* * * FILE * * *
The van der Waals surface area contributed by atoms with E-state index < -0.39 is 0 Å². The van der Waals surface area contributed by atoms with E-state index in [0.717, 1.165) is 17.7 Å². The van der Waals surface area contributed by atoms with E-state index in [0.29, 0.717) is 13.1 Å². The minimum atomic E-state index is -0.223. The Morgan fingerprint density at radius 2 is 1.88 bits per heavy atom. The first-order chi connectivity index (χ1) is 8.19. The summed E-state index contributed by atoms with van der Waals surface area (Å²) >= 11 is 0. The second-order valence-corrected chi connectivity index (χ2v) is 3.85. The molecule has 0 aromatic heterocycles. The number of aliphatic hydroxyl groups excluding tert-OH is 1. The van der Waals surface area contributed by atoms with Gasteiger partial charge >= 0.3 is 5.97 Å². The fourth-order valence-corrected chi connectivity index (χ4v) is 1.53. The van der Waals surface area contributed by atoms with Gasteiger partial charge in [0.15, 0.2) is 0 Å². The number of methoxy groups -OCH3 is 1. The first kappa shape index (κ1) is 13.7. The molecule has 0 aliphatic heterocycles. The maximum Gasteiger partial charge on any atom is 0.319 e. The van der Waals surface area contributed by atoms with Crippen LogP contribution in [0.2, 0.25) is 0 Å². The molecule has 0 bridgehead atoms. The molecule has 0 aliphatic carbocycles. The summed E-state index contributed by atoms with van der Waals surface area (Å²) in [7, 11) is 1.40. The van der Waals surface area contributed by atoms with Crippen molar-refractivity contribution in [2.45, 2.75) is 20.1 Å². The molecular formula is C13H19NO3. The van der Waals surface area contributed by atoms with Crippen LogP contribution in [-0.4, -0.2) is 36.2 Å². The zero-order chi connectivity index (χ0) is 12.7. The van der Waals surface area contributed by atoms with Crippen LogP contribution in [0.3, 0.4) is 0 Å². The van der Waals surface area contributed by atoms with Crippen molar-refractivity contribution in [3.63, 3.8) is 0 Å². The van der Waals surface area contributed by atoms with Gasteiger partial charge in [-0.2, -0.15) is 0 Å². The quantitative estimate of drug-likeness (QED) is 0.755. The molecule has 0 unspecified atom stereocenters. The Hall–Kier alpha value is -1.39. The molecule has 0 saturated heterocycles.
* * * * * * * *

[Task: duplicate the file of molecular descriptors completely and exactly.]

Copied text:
The van der Waals surface area contributed by atoms with E-state index < -0.39 is 0 Å². The van der Waals surface area contributed by atoms with E-state index in [0.717, 1.165) is 17.7 Å². The van der Waals surface area contributed by atoms with E-state index in [0.29, 0.717) is 13.1 Å². The minimum atomic E-state index is -0.223. The Morgan fingerprint density at radius 2 is 1.88 bits per heavy atom. The first-order chi connectivity index (χ1) is 8.19. The summed E-state index contributed by atoms with van der Waals surface area (Å²) >= 11 is 0. The second-order valence-corrected chi connectivity index (χ2v) is 3.85. The molecule has 0 aromatic heterocycles. The number of aliphatic hydroxyl groups excluding tert-OH is 1. The van der Waals surface area contributed by atoms with Gasteiger partial charge >= 0.3 is 5.97 Å². The fourth-order valence-corrected chi connectivity index (χ4v) is 1.53. The van der Waals surface area contributed by atoms with Gasteiger partial charge in [0.15, 0.2) is 0 Å². The number of methoxy groups -OCH3 is 1. The first kappa shape index (κ1) is 13.7. The molecule has 0 aliphatic heterocycles. The maximum Gasteiger partial charge on any atom is 0.319 e. The van der Waals surface area contributed by atoms with Crippen LogP contribution in [0.2, 0.25) is 0 Å². The molecule has 0 bridgehead atoms. The molecule has 0 aliphatic carbocycles. The summed E-state index contributed by atoms with van der Waals surface area (Å²) in [7, 11) is 1.40. The van der Waals surface area contributed by atoms with Crippen molar-refractivity contribution in [2.45, 2.75) is 20.1 Å². The molecular formula is C13H19NO3. The van der Waals surface area contributed by atoms with Crippen LogP contribution in [-0.4, -0.2) is 36.2 Å². The zero-order chi connectivity index (χ0) is 12.7. The van der Waals surface area contributed by atoms with Crippen LogP contribution in [0.3, 0.4) is 0 Å². The van der Waals surface area contributed by atoms with Crippen molar-refractivity contribution in [3.63, 3.8) is 0 Å². The van der Waals surface area contributed by atoms with Gasteiger partial charge in [-0.2, -0.15) is 0 Å². The quantitative estimate of drug-likeness (QED) is 0.755. The molecule has 0 unspecified atom stereocenters. The Hall–Kier alpha value is -1.39. The molecule has 0 saturated heterocycles.